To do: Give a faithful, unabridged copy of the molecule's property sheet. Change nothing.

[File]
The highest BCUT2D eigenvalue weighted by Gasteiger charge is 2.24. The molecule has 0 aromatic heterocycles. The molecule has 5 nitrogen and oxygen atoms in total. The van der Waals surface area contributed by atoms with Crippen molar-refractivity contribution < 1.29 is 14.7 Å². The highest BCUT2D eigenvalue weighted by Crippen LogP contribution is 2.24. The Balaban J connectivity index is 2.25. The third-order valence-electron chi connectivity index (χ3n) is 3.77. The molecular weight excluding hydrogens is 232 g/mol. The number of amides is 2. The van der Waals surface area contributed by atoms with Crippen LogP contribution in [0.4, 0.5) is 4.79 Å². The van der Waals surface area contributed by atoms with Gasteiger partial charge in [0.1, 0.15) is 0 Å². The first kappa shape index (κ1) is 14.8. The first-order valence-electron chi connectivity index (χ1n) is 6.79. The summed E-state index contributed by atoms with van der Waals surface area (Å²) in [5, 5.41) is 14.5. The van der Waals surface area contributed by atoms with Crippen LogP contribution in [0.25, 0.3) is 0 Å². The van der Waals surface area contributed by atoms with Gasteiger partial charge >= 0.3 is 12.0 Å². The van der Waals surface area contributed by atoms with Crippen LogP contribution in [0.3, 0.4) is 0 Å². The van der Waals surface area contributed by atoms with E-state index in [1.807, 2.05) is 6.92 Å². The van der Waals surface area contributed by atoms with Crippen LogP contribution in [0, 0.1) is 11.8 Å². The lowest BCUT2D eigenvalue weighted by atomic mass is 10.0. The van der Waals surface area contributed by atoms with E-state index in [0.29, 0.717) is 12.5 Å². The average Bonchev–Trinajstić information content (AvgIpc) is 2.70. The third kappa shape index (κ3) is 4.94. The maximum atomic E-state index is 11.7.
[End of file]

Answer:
The highest BCUT2D eigenvalue weighted by Gasteiger charge is 2.24. The molecule has 0 aromatic heterocycles. The molecule has 5 nitrogen and oxygen atoms in total. The van der Waals surface area contributed by atoms with Crippen molar-refractivity contribution < 1.29 is 14.7 Å². The highest BCUT2D eigenvalue weighted by Crippen LogP contribution is 2.24. The Balaban J connectivity index is 2.25. The third-order valence-electron chi connectivity index (χ3n) is 3.77. The molecular weight excluding hydrogens is 232 g/mol. The number of amides is 2. The van der Waals surface area contributed by atoms with Crippen LogP contribution in [0.4, 0.5) is 4.79 Å². The van der Waals surface area contributed by atoms with Gasteiger partial charge in [0.1, 0.15) is 0 Å². The first kappa shape index (κ1) is 14.8. The first-order valence-electron chi connectivity index (χ1n) is 6.79. The summed E-state index contributed by atoms with van der Waals surface area (Å²) in [5, 5.41) is 14.5. The van der Waals surface area contributed by atoms with Crippen LogP contribution in [0.25, 0.3) is 0 Å². The van der Waals surface area contributed by atoms with Gasteiger partial charge >= 0.3 is 12.0 Å². The van der Waals surface area contributed by atoms with Crippen LogP contribution in [0.3, 0.4) is 0 Å². The van der Waals surface area contributed by atoms with E-state index in [1.807, 2.05) is 6.92 Å². The van der Waals surface area contributed by atoms with Crippen LogP contribution in [0, 0.1) is 11.8 Å². The lowest BCUT2D eigenvalue weighted by atomic mass is 10.0. The van der Waals surface area contributed by atoms with E-state index in [0.29, 0.717) is 12.5 Å². The average Bonchev–Trinajstić information content (AvgIpc) is 2.70. The third kappa shape index (κ3) is 4.94. The maximum atomic E-state index is 11.7.